This is a two step process. Attach the transfer material to the vinyl, then position the vinyl on the window and peel the backing off the vinyl. Do not peel off the vinyl and try sticking it onto the window directly. Vinyl sticks to anything, including itself. Without the transfer medium, you'll have a big roll of sticky vinyl, rather than a nice neat sign.

Take your transfer medium and apply it to the vinyl. You want to slowly peel off the backing and cover your vinyl letters with the contact paper without creating any air bubble or stretching the vinyl. I found that peeling back a few inches at a time and keeping a low contact angle worked best. Work slowly and check for air bubbles often. I had some air bubbles, but they were fairly small. They should work themselves out over time.

I stuck the pieces of the letter together and transferred them as one piece. To make this easier, you could use registration marks to determine how to put it together, but I just eyeballed it.

Step 5: Transfer the Vinyl Letters Onto the Window: Part 2

Now comes the really tricky part. For this you need an extra helping of patience. Again, work slowly and keep your angles shallow.

Make sure your window is clean—really clean. I cleaned the window with denatured alcohol. If the window is dirty, the vinyl won't stick.

Align your letter on the window and slowly peel the vinyl backing off, while smoothing the vinyl onto the window. I found it easiest to peel back a few inches of the vinyl backing and fold it. I then slowly pressed the vinyl and contact paper against the window starting from the fold. For this step I found a squeegee helpful to smooth the vinyl and keep air bubbles from forming. Continue to slowly peel off the backing. If you see air bubbles, you can slowly lift the vinyl up and put it back down—be very careful not to stretch the vinyl.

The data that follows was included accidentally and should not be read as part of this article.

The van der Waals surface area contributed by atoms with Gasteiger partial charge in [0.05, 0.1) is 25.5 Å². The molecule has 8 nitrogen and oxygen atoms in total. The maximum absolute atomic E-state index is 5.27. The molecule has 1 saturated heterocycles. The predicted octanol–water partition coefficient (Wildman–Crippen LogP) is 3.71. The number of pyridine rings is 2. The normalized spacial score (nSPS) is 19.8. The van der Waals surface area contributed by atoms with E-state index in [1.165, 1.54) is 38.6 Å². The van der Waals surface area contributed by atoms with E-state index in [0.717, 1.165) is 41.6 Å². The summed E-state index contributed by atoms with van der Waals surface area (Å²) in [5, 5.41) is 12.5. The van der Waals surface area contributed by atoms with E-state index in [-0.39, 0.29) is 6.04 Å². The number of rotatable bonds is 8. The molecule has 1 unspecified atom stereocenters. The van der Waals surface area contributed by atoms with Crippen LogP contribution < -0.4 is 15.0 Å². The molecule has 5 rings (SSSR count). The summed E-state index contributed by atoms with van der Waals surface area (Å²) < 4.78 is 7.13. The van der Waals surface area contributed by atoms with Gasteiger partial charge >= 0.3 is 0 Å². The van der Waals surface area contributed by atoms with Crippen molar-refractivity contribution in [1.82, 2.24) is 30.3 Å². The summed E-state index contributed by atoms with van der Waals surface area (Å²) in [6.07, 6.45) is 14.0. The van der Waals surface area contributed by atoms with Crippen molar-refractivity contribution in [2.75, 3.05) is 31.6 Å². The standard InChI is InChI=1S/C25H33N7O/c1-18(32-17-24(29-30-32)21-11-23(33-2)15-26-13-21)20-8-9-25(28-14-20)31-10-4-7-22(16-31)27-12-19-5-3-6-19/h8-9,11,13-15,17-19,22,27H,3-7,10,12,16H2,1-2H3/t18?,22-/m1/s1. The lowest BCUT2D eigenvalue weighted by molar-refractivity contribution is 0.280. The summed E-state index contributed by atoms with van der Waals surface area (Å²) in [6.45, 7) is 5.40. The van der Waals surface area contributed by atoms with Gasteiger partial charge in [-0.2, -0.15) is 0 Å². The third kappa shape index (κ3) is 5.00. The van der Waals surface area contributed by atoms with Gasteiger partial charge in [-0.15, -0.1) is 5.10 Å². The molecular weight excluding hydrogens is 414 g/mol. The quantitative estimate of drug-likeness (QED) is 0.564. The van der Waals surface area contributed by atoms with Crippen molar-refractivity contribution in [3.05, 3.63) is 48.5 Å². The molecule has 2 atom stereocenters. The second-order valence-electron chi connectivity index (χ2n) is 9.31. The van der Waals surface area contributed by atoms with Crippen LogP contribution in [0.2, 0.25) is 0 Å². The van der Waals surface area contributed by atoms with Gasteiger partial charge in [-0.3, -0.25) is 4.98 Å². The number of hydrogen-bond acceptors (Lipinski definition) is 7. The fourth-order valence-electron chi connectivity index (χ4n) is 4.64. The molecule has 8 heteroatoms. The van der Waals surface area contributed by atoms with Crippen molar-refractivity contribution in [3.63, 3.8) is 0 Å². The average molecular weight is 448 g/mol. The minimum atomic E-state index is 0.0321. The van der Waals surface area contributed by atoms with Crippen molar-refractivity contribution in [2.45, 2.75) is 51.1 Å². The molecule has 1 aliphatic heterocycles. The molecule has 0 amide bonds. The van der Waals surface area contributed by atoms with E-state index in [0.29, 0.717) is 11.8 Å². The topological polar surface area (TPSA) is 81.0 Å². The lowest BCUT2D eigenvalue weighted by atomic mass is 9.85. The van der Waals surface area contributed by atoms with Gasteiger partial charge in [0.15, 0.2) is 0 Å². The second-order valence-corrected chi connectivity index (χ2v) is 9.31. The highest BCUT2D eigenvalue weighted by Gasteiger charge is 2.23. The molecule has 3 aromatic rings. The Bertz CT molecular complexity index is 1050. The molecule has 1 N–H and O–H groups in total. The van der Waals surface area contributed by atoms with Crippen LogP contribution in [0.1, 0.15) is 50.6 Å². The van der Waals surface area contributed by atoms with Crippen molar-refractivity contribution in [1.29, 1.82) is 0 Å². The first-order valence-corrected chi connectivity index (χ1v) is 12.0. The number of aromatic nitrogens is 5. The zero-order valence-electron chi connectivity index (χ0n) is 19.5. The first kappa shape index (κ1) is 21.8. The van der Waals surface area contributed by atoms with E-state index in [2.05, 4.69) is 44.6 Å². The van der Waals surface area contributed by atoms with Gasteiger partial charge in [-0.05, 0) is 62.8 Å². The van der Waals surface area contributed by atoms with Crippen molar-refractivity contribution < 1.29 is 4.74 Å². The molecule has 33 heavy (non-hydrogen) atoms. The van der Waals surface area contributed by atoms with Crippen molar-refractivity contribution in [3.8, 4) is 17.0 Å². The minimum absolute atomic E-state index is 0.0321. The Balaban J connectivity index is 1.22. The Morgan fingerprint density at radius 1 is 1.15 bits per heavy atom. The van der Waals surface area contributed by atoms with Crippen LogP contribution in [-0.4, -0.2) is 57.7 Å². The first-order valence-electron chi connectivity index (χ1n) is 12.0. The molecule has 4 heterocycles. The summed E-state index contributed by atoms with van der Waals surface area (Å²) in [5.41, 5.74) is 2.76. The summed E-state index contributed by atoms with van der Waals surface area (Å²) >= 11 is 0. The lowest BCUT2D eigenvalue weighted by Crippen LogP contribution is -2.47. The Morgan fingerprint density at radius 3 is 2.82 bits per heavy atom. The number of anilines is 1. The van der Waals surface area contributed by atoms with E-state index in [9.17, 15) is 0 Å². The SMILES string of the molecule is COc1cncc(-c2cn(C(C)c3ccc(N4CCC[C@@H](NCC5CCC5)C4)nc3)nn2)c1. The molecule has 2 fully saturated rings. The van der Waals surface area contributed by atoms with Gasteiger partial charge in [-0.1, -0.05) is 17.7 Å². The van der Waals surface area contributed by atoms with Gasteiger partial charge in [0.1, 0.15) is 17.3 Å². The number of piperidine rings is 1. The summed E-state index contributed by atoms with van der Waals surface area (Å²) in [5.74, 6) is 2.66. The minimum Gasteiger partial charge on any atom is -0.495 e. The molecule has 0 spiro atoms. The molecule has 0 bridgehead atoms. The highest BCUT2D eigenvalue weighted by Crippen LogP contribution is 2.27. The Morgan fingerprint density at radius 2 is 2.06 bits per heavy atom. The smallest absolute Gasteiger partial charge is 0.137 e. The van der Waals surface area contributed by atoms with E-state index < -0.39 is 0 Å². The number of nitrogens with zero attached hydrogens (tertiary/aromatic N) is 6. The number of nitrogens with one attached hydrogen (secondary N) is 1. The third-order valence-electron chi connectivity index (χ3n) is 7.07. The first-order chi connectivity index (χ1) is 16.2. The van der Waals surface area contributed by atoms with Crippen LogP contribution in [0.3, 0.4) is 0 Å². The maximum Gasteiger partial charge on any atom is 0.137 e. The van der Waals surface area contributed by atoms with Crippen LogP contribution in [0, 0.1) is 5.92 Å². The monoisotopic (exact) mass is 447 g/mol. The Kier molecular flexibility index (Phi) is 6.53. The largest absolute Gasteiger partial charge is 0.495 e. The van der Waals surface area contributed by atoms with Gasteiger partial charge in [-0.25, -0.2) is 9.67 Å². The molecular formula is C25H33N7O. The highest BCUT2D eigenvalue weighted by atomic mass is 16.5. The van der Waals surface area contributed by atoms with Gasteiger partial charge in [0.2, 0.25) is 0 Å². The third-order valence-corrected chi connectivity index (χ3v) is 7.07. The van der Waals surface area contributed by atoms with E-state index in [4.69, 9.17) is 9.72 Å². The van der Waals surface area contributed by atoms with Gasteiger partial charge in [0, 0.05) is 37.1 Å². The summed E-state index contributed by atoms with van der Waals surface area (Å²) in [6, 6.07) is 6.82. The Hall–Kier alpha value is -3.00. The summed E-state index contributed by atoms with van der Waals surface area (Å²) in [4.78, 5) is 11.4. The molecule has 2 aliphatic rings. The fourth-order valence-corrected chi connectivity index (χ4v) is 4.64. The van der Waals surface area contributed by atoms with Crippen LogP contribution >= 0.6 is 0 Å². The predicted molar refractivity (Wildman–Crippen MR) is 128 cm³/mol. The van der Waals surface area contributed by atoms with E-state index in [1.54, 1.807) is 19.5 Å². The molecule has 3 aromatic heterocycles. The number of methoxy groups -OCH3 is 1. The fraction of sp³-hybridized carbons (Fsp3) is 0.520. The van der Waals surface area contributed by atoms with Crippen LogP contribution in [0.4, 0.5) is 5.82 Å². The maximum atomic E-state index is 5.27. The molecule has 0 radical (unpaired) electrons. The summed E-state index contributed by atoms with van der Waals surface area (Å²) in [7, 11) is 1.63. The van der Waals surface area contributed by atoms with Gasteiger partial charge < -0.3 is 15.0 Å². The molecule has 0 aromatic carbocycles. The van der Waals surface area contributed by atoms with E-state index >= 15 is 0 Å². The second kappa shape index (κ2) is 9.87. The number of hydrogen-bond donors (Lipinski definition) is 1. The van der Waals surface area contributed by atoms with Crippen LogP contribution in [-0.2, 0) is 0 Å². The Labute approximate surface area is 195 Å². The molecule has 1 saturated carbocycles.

Once you have the vinyl and contact paper on the window, peel the contact paper off slowly. This should be easier than the earlier transfers, because you should have a good stick between the vinyl and the window. Again, if the vinyl peels off, reverse and use your squeegee to stick the vinyl to the window.

Step 6: Halfway There

We got the first row of letters, "Maui" on the window. Since we're looking from inside to outside, the letters appear backwards from the inside.

Step 7: And We're Done!

It's afternoon, so a little shady, but the new sign is bigger and better than the old one!

Suggestions for improvements:

1) Use registration marks to align the cut letters.

2) Build in a slight overlap in the letters to get better alignment and get rid of the double cut. The trace function tends to trace both the inside and outside of a thick line. We figured this out near the end. It would have made things neater and better aligned.

3) The letters still need a high contrast background to make them pop. Since we need shade to keep out the afternoon sun, we'll probably use curtains to create the high contrast.

4) Patience. Work carefully and slowly. Practice on some small projects before tackling this one.

5) Enjoy pushing your vinyl cutter beyond its limits.